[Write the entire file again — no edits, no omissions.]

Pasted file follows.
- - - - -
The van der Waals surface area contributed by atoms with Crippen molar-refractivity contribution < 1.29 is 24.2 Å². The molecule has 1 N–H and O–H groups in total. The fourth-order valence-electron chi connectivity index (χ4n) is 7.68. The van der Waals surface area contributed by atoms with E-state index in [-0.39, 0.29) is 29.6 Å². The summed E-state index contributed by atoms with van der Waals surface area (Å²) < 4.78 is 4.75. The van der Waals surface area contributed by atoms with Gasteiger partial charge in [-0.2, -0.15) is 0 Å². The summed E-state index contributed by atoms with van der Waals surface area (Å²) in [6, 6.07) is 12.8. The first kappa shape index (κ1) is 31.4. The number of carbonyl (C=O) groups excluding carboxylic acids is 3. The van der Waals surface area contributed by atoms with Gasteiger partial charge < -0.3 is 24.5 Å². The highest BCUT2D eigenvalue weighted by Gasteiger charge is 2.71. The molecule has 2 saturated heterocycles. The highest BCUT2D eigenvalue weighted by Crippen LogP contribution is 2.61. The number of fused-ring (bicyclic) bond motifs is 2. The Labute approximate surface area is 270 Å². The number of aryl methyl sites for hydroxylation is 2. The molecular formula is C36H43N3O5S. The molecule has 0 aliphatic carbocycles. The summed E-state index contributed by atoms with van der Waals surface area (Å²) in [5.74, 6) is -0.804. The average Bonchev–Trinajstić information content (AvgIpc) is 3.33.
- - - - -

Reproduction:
The van der Waals surface area contributed by atoms with Crippen molar-refractivity contribution < 1.29 is 24.2 Å². The molecule has 1 N–H and O–H groups in total. The fourth-order valence-electron chi connectivity index (χ4n) is 7.68. The van der Waals surface area contributed by atoms with E-state index in [-0.39, 0.29) is 29.6 Å². The summed E-state index contributed by atoms with van der Waals surface area (Å²) < 4.78 is 4.75. The van der Waals surface area contributed by atoms with Gasteiger partial charge in [-0.2, -0.15) is 0 Å². The summed E-state index contributed by atoms with van der Waals surface area (Å²) in [6, 6.07) is 12.8. The first kappa shape index (κ1) is 31.4. The number of carbonyl (C=O) groups excluding carboxylic acids is 3. The van der Waals surface area contributed by atoms with Gasteiger partial charge < -0.3 is 24.5 Å². The highest BCUT2D eigenvalue weighted by Gasteiger charge is 2.71. The molecule has 2 saturated heterocycles. The highest BCUT2D eigenvalue weighted by Crippen LogP contribution is 2.61. The number of fused-ring (bicyclic) bond motifs is 2. The Labute approximate surface area is 270 Å². The number of aryl methyl sites for hydroxylation is 2. The molecular formula is C36H43N3O5S. The molecule has 0 aliphatic carbocycles. The summed E-state index contributed by atoms with van der Waals surface area (Å²) in [5.74, 6) is -0.804. The average Bonchev–Trinajstić information content (AvgIpc) is 3.33.